but the burthen sustained by Shakespear was too heavy for the shoulders of any other individual. I leave the first part of the task above mentioned to be divided among those celebrated novelists, living and dead, who have attempted to delineate the scenes of real life. In this little work I have endeavoured to gain footing in one neglected track of the latter province. The hearts and the curiosity of readers have been assailed in so many ways, that we, writers who bring up the rear of our illustrious predecessors, must be contented to arrive at novelty in whatever mode we are able. The foundation of the following tale is such as, it is not to be supposed, ever existed. But, if I have mixed human feelings and passions with incredible situations, and thus rendered them impressive and interesting, I shall entertain some hope to be pardoned the boldness and irregularity of my design.

Some readers of my graver productions will perhaps, in perusing these little volumes, accuse me of inconsistency; the affections and charities of private life being every where in this publication a topic of the warmest eulogium, while in the Enquiry concerning Political Justice they seemed to be treated with no great degree of indulgence and favour. In answer to this objection, all I think it necessary to say on the present occasion is, that, for more than four years, I have been anxious for opportunity and leisure to modify {x} some of the earlier chapters of that work in conformity to the sentiments inculcated in this. Not that I see cause to make any change respecting the principle of justice, or any thing else fundamental to the system there delivered; but that I apprehend domestic and private affections inseparable from the nature of man, and from what may be styled the culture of the heart, and am fully persuaded that they are not incompatible with a profound and active sense of justice in the mind of him that cherishes them. The way in which these seemingly jarring principles may be reconciled, is in part pointed out in a little book which I gave to the public in the year 1798, and which I will therefore take the liberty to quote. 'A sound morality requires that "nothing human should be regarded by us as indifferent"; but it is impossible we should not feel the strongest interest for those persons whom we know most intimately, and whose welfare and sympathies are united to our own. True wisdom will recommend to us individual attachments; for with them our minds are more thoroughly maintained in activity and life than they can be under the privation of them; and it is better that man should be a living being, than a stock or a stone. True virtue will sanction this recommendation; since it is the object of virtue to produce happiness, and since the man who lives in the midst of domestic relations will have many opportunities of conferring pleasure, minute in the detail, yet not trivial in the amount, without interfering with the purposes of general benevolence. Nay, by kindling his sensibility, and harmonising his soul, they may be expected, if he is endowed with a liberal and manly spirit, to render him more prompt in the service of strangers and the public.' 'Memoirs of the Author of a Vindication of the Rights of Woman, Ch. VI, p. 90. IId Edition'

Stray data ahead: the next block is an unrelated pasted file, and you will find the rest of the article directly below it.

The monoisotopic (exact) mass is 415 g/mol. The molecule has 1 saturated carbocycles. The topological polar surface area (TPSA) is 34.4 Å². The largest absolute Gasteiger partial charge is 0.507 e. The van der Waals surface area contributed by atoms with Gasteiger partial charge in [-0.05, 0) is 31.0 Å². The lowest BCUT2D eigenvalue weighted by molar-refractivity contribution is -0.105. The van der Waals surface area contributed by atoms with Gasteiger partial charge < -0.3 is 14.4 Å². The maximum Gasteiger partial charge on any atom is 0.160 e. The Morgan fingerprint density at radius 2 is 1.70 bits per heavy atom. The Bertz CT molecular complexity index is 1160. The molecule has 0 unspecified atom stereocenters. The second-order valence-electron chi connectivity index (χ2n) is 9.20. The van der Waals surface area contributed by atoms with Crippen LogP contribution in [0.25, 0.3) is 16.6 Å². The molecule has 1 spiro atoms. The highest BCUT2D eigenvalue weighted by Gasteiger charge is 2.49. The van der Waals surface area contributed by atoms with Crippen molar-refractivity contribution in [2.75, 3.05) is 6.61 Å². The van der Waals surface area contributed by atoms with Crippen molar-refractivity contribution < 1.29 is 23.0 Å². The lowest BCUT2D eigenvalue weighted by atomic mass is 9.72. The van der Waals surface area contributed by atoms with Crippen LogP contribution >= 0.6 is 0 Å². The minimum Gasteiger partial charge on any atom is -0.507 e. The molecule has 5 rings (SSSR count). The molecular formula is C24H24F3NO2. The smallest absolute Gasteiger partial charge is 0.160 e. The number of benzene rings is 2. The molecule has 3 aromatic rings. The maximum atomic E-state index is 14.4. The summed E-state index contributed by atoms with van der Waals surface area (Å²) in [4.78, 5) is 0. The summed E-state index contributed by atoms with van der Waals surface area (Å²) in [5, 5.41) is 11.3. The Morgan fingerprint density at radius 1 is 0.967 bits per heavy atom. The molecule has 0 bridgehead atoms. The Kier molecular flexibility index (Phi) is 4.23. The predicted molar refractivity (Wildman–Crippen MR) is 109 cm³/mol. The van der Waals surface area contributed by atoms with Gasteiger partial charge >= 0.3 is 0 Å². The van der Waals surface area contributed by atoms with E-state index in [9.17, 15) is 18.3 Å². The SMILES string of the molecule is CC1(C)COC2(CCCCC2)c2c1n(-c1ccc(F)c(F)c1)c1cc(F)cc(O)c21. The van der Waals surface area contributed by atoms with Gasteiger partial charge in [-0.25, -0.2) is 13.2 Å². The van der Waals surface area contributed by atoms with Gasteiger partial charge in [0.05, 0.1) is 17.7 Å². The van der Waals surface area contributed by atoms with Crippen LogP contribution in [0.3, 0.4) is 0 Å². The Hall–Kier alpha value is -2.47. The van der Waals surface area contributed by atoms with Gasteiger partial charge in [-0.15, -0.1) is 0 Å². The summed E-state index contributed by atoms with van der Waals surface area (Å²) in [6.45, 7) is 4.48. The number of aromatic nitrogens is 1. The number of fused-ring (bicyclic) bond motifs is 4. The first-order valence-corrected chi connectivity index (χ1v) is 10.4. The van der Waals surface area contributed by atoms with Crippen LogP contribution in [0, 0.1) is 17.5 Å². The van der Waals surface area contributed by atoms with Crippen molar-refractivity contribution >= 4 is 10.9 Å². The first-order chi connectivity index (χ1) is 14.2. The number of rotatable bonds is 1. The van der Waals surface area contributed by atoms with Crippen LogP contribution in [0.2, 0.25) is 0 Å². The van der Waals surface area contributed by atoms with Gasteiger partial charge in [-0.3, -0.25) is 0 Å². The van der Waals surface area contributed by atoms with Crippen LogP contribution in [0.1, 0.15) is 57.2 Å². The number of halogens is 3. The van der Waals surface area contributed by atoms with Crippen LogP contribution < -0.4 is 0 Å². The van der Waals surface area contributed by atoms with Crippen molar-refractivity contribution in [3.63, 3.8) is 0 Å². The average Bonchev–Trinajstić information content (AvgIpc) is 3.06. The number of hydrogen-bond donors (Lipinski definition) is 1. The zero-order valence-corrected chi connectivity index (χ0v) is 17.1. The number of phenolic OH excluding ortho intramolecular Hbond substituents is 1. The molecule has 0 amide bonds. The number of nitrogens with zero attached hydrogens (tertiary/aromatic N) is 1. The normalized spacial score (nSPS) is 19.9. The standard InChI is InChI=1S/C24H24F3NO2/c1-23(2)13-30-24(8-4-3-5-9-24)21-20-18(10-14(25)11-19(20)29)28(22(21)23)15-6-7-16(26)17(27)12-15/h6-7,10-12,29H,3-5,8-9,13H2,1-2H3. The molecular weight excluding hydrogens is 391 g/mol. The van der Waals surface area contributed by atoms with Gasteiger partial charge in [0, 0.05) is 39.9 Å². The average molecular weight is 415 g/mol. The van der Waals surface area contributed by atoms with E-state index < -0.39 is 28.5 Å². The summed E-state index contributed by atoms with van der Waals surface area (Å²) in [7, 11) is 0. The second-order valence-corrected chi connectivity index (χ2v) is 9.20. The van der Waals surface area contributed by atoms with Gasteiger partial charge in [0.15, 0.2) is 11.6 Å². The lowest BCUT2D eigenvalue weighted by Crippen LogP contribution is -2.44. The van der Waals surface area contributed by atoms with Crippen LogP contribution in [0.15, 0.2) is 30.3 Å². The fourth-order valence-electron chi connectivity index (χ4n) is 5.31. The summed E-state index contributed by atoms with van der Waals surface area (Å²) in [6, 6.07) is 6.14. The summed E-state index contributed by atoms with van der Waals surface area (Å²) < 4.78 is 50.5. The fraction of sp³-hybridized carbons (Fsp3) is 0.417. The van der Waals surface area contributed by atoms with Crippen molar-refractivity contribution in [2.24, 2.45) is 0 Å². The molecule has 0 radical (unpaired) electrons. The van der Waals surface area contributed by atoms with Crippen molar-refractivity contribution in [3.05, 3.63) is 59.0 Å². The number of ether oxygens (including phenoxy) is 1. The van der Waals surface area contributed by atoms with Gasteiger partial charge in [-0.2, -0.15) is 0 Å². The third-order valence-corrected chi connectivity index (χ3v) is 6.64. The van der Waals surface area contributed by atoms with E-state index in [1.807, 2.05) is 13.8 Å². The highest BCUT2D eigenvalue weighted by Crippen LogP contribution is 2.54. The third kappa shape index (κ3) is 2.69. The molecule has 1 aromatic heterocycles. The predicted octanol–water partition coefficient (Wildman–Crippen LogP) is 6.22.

November 26, 1799

° Johnson's "Occasional Prologue on Garrick's assuming the management of Drury-lane Theatre."

* To this story, in the book from which I have quoted it, is subjoined the following reference: 'Mémoires Historiques, 1687, tom. i. p. 365.' Being desirous of giving my extract from the oldest authority, I caused the British Museum, and the libraries of Oxford and Cambridge, to be searched for this publication, but in vain. The story and the reference are, not improbably, both of them the fictions of the English writer.